I know, I know…15 hours is a ridiculously short amount of time for a visit to a National Park…especially one as expansive as Rainier. Ideally you want to be able to immerse yourself over a number of days to really get a ‘feel’ for the landscape plus you need more than a handful of hours to even see more than a smattering of the most popular photo locations.
Plus, the main reason I’ve long dreamed of visiting Rainier was to photograph the annual wildflower bloom…but that wouldn’t happen for another month or two.
But, I was going to be in the area and had only 15 hours open on my schedule so I was just going to have suck it up and experience the photographic equivalent of ‘speed dating’. Even if I didn’t get any great photos, at least I’d be able to scout out the park and be better prepared next time.
I had reservations at the Paradise Inn, which is one of those old, timber framed lodges you find at many of the National Parks. What it lacks in modern conveniences is more than made up by its location: it is located high up on the mountain near the Paradise meadows which are famous for their wildflower displays. So at 4pm I pulled up to the Inn, checked-in, grabbed my gear and hit the Skyline Trail. And guess what? The wildflowers were blooming! Turns out that a poor snow pack that winter had resulted in an early melt…and early flowers!
That was the good news, the bad news is that the mountain was covered by fog and the trail was packed with what seemed like hundreds of people (I guess the early wildflower bloom was not a secret). Could barely see ten feet and photography was not an option. So I decided to drive to halfway around the park to check out another location I had seen on the internet: Tipsoo Lake.
Unlike the packed trails in Paradise, there were only a few other people at Tipsoo. Even better there wasn’t any fog and it was also awash with flowers. A nice sunset developed, but Rainier stubbornly remained hidden.
I set up behind the lake waiting for the sunset and passed the time talking with another photographer about the chances of Rainier making an appearance before sunset. Didn’t happen. About fifteen minutes after sunset (of course) the clouds around Rainier dissipated and we finally got a glimpse of the mountain but by then the sunset’s vibrant color was long gone. Just the same, there was a nice lavender alpenglow. Not a dramatic sunset scene but nice in its own subtle, moody way.
Author’s note: A couple years after writing this article, I had another chance to visit Tipsoo and I had better luck at sunrise (this really is a morning location). The sky was clear, the wind was calm and the mountain’s reflection was just perfect.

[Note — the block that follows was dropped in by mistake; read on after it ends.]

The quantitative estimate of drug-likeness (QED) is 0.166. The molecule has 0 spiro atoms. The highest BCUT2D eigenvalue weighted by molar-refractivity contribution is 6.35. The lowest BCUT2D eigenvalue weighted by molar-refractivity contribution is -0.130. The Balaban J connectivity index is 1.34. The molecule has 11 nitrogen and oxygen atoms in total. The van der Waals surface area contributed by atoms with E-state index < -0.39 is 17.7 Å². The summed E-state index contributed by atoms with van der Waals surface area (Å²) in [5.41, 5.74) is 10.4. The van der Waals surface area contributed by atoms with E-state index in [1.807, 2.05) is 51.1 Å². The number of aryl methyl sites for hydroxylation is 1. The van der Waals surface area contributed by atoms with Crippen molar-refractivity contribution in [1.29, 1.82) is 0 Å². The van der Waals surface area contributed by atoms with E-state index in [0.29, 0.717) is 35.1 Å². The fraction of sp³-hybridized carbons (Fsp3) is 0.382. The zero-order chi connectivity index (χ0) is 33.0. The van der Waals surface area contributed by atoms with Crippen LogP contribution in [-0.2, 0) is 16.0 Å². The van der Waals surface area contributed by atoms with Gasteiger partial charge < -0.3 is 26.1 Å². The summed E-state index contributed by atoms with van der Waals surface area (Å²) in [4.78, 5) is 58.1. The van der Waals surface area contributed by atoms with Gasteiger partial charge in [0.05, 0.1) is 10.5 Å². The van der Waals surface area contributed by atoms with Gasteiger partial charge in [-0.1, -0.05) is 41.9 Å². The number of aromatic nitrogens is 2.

I ran up the hill behind the lake to capture this view that included the wildflowers Tipsoo is so well known for:
Sunset was a bit after 9pm and I had hoped to be back to my room by 10:30 but I managed to take a wrong turn on the way back to the Inn which added another hour to my drive. Yes I had a GPS…but I found it didn’t help much when you’re dead tired, not paying attention AND have the sound on ‘mute.’
Needless to say, by the time I got back to the Inn the sky had darkened well enough for the Milky Way to be visible, so I decided go out on the trail next to the hotel and try some night shots. Yeah, it was a bit spooky walking alone on the trail…but it was peaceful. And since the sky was clear, I become incredibly aware of the Mountain. I mean, Rainier is right in your face when you’re on the Skyline trail. Huge, imposing and impossible to ignore.
After the moon set and Rainier faded into the darkness, I turned my attention to the south and enjoyed some time photographing the Milky Way. Over the next couple house I tried a few different compositions before the realization hit me that I had to wake up in 3 hours to catch the sunrise.
As hiked back, I turned the final bend in the trail and the Paradise Inn came into sight.
I made it back to my room, fell into bed and I swear I had been laying down for not more than a few minutes when my alarm started wailing. I managed to drive down to Reflection Lake which fortunately was less than 10 minutes from the hotel.
The lake was very foggy…I couldn’t even see the mountain but I had scouted the location on the way to Tipsoo the previous day so at least I knew where I wanted to set up. I enjoyed the peace and quiet for about 30 minutes until some other photographers started to show up (Reflection Lake is a very well known sunrise spot). Gradually the fog lifted, Rainier became visible and the shutters started clicking .
The dawn was stingy with color but the lake was perfectly calm creating wonderful reflections plus the fog and clouds set a dramatic mood which lent itself to black and white processing.
Editor’s Note: A nearby location I found a couple years after writing this blog is Inspiration Point. See this link for details and a map.
I drove back to the Inn and hit the Skyline Trail one last time hoping to catch the wildflowers in the soft morning light.